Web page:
RAMALLAH/STOCKHOLM (IRIN) - The Occupied Palestinian Territories (OPT) continues to suffer from drought, but the head of the Palestinian Water Authority told IRIN there was a limit to what he could do to help.
“Crisis management is the only strategy that I am able to apply,” Shaddad Attili, the head of the Water Authority, told IRIN while attending World Water Week in Stockholm (13-23 August).
He said he did not have the power to plan properly for his constituents, the 3.5 million Palestinians in the OPT, as the Oslo Accords left too much control in Israeli hands.
“We have to go to the Israelis to get permission to do projects, like drilling, building reservoirs or laying pipes,” Attili said this week after attending a round of negotiations with his Israeli counterparts as part of the 2007 Annapolis peace process.
“It is a very complex procedure,” he said, noting that projects have been delayed for over a decade.
Even in the autonomous parts of the OPT, the Palestinians must still bring project proposals before the Joint Water Committee, where Israel can veto plans.
“We suffer the worst”
“We are all suffering from climate change in the region; Israel and Jordan are also affected,” said Attili. “But we suffer the worst, because we don’t have control over our own resources.”
According to an agreement between the Israelis and Palestinians, details of the current talks are kept under wraps so as not to impede progress, but water resources are one of the key final status issues being discussed.
In the south of the West Bank, in Hebron District, where herders and other residents have been harshly affected by the lack of water, some aid groups like the International Committee of the Red Cross (ICRC) have stepped in.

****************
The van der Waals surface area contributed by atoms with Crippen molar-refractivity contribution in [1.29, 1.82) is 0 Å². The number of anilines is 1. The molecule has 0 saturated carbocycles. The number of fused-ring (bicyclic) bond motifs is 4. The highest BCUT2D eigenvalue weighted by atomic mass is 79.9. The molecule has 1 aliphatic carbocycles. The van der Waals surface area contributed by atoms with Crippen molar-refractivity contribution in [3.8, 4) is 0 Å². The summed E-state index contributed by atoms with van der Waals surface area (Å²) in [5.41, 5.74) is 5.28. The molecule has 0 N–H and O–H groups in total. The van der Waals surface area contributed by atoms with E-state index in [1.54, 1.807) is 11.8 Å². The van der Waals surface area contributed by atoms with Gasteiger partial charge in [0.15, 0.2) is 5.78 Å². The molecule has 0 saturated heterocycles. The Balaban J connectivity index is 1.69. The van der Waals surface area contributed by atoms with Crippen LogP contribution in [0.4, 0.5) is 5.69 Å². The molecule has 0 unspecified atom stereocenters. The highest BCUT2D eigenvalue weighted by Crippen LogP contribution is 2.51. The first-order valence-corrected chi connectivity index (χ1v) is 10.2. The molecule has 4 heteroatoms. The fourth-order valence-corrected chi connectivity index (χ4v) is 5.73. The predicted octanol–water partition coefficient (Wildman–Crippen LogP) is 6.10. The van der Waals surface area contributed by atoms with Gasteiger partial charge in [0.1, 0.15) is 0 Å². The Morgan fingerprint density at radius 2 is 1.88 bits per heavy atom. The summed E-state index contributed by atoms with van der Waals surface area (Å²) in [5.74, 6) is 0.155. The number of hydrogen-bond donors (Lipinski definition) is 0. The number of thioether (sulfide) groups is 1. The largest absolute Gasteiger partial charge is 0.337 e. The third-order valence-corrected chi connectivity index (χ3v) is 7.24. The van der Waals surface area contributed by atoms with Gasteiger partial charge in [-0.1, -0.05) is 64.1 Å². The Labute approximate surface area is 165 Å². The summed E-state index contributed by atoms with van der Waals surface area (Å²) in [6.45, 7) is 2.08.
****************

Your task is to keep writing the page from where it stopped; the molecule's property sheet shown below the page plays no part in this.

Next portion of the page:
“We conducted emergency water trucking for 10 communities in southern Hebron,” said Matteo Benatti, the ICRC head in Hebron, adding that the agency was also looking at long-term solutions.
While the West Bank situation was bad, the plight of the Gaza Strip was deemed “catastrophic” by Attili.
Uncontrolled pumping from the aquifer in the enclave as well as problems in handling waste water — stemming from financial constraints, historic mismanagement dating back to before the existence of the Palestinian Authority and the impact of the sanctions on Gaza since Hamas seized control — has left the territory with polluted water, most of it undrinkable.
Louay Froukh, a senior water consultant, told IRIN during World Water Week that Gaza was facing an increasing health risk due to the lack of well-functioning sanitation systems.
Many people in Gaza rely on leaky septic tanks, he said.
While the tanks can flood into the streets, they also seep into the groundwater, adding to the pollution.
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